The mistake was you playing for a win in a drawn position.
A common error...trust me on this. 🙁
Here you played 43... Ka5 trying to push home your passed pawn.
Now the Black King cannot get into the White's e-pawn 'square' so then
a timed d4-d5 will create a passed e-pawn which the Black King after exd5
and e6 will not be able to stop.
So it looks like 43....Kc6 giving up all hope of winning stops all the d4-d5 tricks.
After you played 43....Ka5 it played 44.g6.
Your hackles your have risen here. Computers do not play moves like this unless
it's to stop some deep human unfathomable checkmate in 20 moves or it has done
some cold calculation. This looks like the latter.
So having determined you probably do not have a checkmate in 20 moves you
have to stop and figure out why it played 44.g6. These things do not blunder pawns.
It is obviously planning d4-d5 and a pawn on g6 of any colour stops or slows down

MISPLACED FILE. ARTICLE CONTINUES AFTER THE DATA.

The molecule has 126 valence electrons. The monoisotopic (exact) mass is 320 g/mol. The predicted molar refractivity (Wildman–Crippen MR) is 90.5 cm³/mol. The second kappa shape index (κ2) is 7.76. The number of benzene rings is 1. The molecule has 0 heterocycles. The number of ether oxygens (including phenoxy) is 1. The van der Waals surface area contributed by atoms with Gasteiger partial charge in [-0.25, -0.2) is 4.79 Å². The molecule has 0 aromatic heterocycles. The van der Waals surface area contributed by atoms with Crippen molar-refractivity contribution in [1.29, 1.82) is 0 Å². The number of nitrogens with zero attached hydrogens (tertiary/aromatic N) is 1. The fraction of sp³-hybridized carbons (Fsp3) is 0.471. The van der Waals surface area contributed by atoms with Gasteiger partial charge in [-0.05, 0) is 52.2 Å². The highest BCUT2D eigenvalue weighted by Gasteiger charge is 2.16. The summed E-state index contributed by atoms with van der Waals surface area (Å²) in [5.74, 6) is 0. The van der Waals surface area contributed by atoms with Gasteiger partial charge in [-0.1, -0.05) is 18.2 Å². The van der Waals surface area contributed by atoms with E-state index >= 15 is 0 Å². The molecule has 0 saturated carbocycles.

Be2 and Bh5 moves which allows the Bishop to cover the queening square e8.
You played 45...Ba2 and it now has an easy win with 46.Kb2 swapping
pieces and playing d4-d5. The King can run back instead of taking of d5
but after dxe6. The Black King has to take to long way round to get to e7
due to the double e-pawns controlling d6 and d7.
Meanwhile the White King picks up the b-pawn and plays Kc5.
45...Be2 had to be tried. In answer to 46.d5 exd5 47.e6 you may
have b4+ and Bb5. I cannot see a 100% White win but fear the worst,
I've no idea how deep it went when playing g6.
44.Ne3 without g6 still wins if the Bishop goes to a2 but it
would not have been expecting that. It's a blunder.